Multilingual Information Retrieval
Since multilingual information retrieval (MLIR) is often confused with cross-language information retrieval (CLIR), we think it is crucial to first present the two concepts and explain both their similarities and differences before moving onto to questions specific for storing, searching and retrieving information in multiple languages.
MLIR Vs CLIR
Both MLIR and CLIR are sub-fields of information retrieval, that is searching, accessing and storing information relevant for the user. The importance of information retrieval has grown tremendously after the advent of the Internet and today, the majority of the world population (with access to the Internet, of course) uses some form of information retrieval, most often web search engines such as Google, Bing!, Yahoo and others. The majority of web users use the so-called monolingual information retrieval which means they are asking questions and accessing information in one language. But the rapid increase of documents in languages other than English has resulted in a growing number of web users using two or multiple languages to both ask questions and access relevant information.
If the user is utilising multiple languages to ask questions and accessing relevant information in multiple languages, they are utilising multiple language information retrieval (MLIR). In contrast, those who are asking questions in one language and accessing information in multiple languages are using the so-called cross-language information retrieval (CLIR). To simplify, MLIR is multilingual when it comes to both the query and information retrieval, while CLIR is multilingual only when it comes to facilitating access to relevant information.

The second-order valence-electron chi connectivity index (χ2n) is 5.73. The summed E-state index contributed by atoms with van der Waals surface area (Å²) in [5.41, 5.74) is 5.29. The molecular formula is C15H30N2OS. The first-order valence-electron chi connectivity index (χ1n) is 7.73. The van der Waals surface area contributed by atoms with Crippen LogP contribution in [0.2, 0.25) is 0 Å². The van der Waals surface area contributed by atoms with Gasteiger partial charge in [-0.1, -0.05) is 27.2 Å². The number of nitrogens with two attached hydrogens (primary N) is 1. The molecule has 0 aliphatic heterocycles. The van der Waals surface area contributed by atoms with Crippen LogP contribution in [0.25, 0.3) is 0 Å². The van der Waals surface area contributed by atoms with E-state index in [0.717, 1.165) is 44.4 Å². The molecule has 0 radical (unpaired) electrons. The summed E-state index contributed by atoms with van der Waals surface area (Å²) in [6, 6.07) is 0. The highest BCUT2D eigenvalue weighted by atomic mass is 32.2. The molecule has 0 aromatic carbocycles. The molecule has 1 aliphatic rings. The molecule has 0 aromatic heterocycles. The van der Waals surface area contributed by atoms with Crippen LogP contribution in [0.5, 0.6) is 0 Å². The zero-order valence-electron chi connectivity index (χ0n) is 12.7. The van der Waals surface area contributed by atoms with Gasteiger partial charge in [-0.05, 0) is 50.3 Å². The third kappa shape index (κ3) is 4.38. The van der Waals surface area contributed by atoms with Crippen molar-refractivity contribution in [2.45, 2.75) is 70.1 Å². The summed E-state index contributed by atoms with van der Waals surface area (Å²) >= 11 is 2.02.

Despite the Rapid Advance, Many Challenges Remain Unsolved
Techniques and methods used to facilitate the query and access to information in multiple languages have progressed tremendously in the past decade, mainly thanks to the Internet and the subsequent increase in the use of MLIR. Despite that, many challenges remained unsolved.
Since MLIR methods are largely based on those used by monolingual information retrieval and machine translation, the main challenges are closely related to the problems of monolingual information retrieval and especially to the problem of translation. This is because particular terms and concepts in one language are sometimes very difficult to translate to another language, let alone multiple languages. Machine translation has made the query and information retrieval in multiple languages a lot easier but unfortunately, it often doesn’t provide a satisfactory translation. As a result, machine translation may not provide access to relevant documents or/and information. In addition to working very hard on improving the existing machine translation programmes, researchers are therefore also intensively working on developing more reliable and accurate MLIR methods.